Academic journal article Journal of Marital and Family Therapy

Exploring Partner Intimacy among Couples Raising Children on the Autism Spectrum: A Grounded Theory Investigation

Academic journal article Journal of Marital and Family Therapy

Exploring Partner Intimacy among Couples Raising Children on the Autism Spectrum: A Grounded Theory Investigation

Article excerpt

According to the Centers for Disease Control and Prevention (CDC), autism spectrum disorder (ASD) affects one out of every 68 children in the United States (and one in 42 boys), over double the figure of one out of every 150 children reported by the CDC just a decade ago (CDC, 2012). Research also demonstrates that ASD affects not only the children who have been diagnosed with a disorder but also those who have been charged with caring for them. In particular, studies have found that the stressors of caring for a child with ASD can negatively impact the physical and psychological well-being of mothers (Allik, Larsson, & Smedje, 2006; Barker et al., 2011; Hastings, 2003), fathers (Hastings, 2003; Mugno, Ruta, D'Arrigo, & Mazzone, 2007), and other primary caregivers (Higgins, Bailey, & Pearce, 2005).

Additionally, studies focused on how couple dyads experience and are affected by raising children with ASD suggest that these couples are susceptible to more negative relationship outcomes, including less experiences of intimacy in their relationships, than couples raising neuro-typical children (Gau et al., 2012; Hartley et al., 2010; Myers, Mackintosh, & Goin-Kochel, 2009). However, other research indicates no significant difference in experiences of intimacy among couples raising children with ASD as compared to couples raising neuro-typical children (Freedman, Kalb, Zablotsky, & Stuart, 2012) and instead demonstrates that couples of children with ASD may experience an increased sense of intimacy despite the unique stressors associated with caring for children with ASD (Bayat, 2007; Cowan, 2010; Hock, Timm, & Ramisch, 2012; Marciano, Drasgow, & Carlson, 2015).

Given these differing results, we became interested in exploring why it is that some couples caring for children with ASD experienced more intimacy in their relationships than others. Of particular interest to us were the processes by which couples raising children with ASD came to experience more or less partner intimacy, what outside factors influenced these processes, and how these processes change over time.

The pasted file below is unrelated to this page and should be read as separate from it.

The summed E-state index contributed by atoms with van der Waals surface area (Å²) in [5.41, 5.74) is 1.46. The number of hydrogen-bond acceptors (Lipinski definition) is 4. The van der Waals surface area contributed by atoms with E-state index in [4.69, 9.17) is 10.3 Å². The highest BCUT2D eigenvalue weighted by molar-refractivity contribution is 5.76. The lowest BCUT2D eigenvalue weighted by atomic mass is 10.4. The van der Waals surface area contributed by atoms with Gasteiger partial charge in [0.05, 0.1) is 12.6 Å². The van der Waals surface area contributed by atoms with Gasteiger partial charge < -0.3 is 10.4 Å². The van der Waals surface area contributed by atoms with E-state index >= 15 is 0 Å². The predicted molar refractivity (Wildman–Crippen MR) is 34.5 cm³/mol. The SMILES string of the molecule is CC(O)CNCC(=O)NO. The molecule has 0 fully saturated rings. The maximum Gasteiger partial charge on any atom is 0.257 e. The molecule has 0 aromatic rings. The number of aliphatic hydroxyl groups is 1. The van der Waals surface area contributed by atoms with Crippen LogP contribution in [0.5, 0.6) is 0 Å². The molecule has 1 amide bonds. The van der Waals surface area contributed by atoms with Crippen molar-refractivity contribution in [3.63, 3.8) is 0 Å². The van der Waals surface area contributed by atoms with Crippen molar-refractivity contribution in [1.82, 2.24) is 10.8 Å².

ASD and Associated Parental Stressors

Autism spectrum disorder is a developmental disability that manifests itself through impairments in social communication and social interaction, as well as through patterns of repetitive and restricted behaviors (American Psychiatric Association [APA], 2013). Individuals with ASD may vary greatly in terms of symptomatology and comorbid diagnoses (e.g., ADHD, anxiety disorders, intellectual disability) thus giving credence to the term "spectrum."

Unlike other developmental disabilities, ASD has no known cause and is not necessarily apparent at birth. Rather, ASD symptoms are more commonly noted during the first 1224 months of life (APA, 2013). Furthermore, one cannot necessarily look at a child with ASD and know that he or she is not neuro-typical. As such, parents may experience the ambiguous loss (Boss, 2006) of their child with ASD when the child shows signs of delayed development and is no longer socially or emotionally who they used to be and/or the child has the appearance of neurotypical development but is not, in fact, developing neuro-typically. This paradox of the simultaneous presence and absence of children with ASD can keep parents from knowing how to adequately grieve their losses or even knowing what losses they should grieve (O'Brien, 2007).

Additionally, parents of children with ASD must often deal with the presentation of particular disruptive forms of ASD-related behaviors. For example, children with ASD frequently display various types of self-stimulatory/self-soothing behaviors (e.g., hand flapping, body rocking) and stereotypic behaviors, such as fixating on certain parts of objects (e.g., the wheels on a toy car) or playing with their toys in only certain ritualized ways (e.g., repeatedly having to line up one's toys in a particular and unchangeable fashion). …

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